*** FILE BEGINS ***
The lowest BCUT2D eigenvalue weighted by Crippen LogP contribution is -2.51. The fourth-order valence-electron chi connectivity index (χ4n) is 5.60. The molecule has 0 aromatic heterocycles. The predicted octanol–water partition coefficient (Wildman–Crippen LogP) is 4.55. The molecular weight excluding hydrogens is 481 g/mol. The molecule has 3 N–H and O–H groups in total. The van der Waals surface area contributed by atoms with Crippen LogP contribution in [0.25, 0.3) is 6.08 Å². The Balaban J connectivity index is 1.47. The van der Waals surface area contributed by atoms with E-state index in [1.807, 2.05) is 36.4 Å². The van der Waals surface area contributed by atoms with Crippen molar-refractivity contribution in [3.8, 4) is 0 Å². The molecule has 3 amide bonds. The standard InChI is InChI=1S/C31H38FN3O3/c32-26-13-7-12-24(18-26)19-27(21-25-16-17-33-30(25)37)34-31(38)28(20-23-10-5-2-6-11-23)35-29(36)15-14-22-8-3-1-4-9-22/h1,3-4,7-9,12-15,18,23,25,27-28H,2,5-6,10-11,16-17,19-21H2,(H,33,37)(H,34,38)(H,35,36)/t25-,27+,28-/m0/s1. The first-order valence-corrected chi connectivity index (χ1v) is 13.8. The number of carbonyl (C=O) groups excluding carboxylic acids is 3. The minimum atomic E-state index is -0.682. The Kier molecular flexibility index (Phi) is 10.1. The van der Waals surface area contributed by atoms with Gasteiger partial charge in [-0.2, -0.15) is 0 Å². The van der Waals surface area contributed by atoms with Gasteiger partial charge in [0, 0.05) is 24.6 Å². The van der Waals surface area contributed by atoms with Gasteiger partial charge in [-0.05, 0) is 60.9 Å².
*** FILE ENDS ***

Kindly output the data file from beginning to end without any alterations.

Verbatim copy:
The lowest BCUT2D eigenvalue weighted by Crippen LogP contribution is -2.51. The fourth-order valence-electron chi connectivity index (χ4n) is 5.60. The molecule has 0 aromatic heterocycles. The predicted octanol–water partition coefficient (Wildman–Crippen LogP) is 4.55. The molecular weight excluding hydrogens is 481 g/mol. The molecule has 3 N–H and O–H groups in total. The van der Waals surface area contributed by atoms with Crippen LogP contribution in [0.25, 0.3) is 6.08 Å². The Balaban J connectivity index is 1.47. The van der Waals surface area contributed by atoms with E-state index in [1.807, 2.05) is 36.4 Å². The van der Waals surface area contributed by atoms with Crippen molar-refractivity contribution in [3.8, 4) is 0 Å². The molecule has 3 amide bonds. The standard InChI is InChI=1S/C31H38FN3O3/c32-26-13-7-12-24(18-26)19-27(21-25-16-17-33-30(25)37)34-31(38)28(20-23-10-5-2-6-11-23)35-29(36)15-14-22-8-3-1-4-9-22/h1,3-4,7-9,12-15,18,23,25,27-28H,2,5-6,10-11,16-17,19-21H2,(H,33,37)(H,34,38)(H,35,36)/t25-,27+,28-/m0/s1. The first-order valence-corrected chi connectivity index (χ1v) is 13.8. The number of carbonyl (C=O) groups excluding carboxylic acids is 3. The minimum atomic E-state index is -0.682. The Kier molecular flexibility index (Phi) is 10.1. The van der Waals surface area contributed by atoms with Gasteiger partial charge in [-0.2, -0.15) is 0 Å². The van der Waals surface area contributed by atoms with Gasteiger partial charge in [0, 0.05) is 24.6 Å². The van der Waals surface area contributed by atoms with Gasteiger partial charge in [-0.05, 0) is 60.9 Å².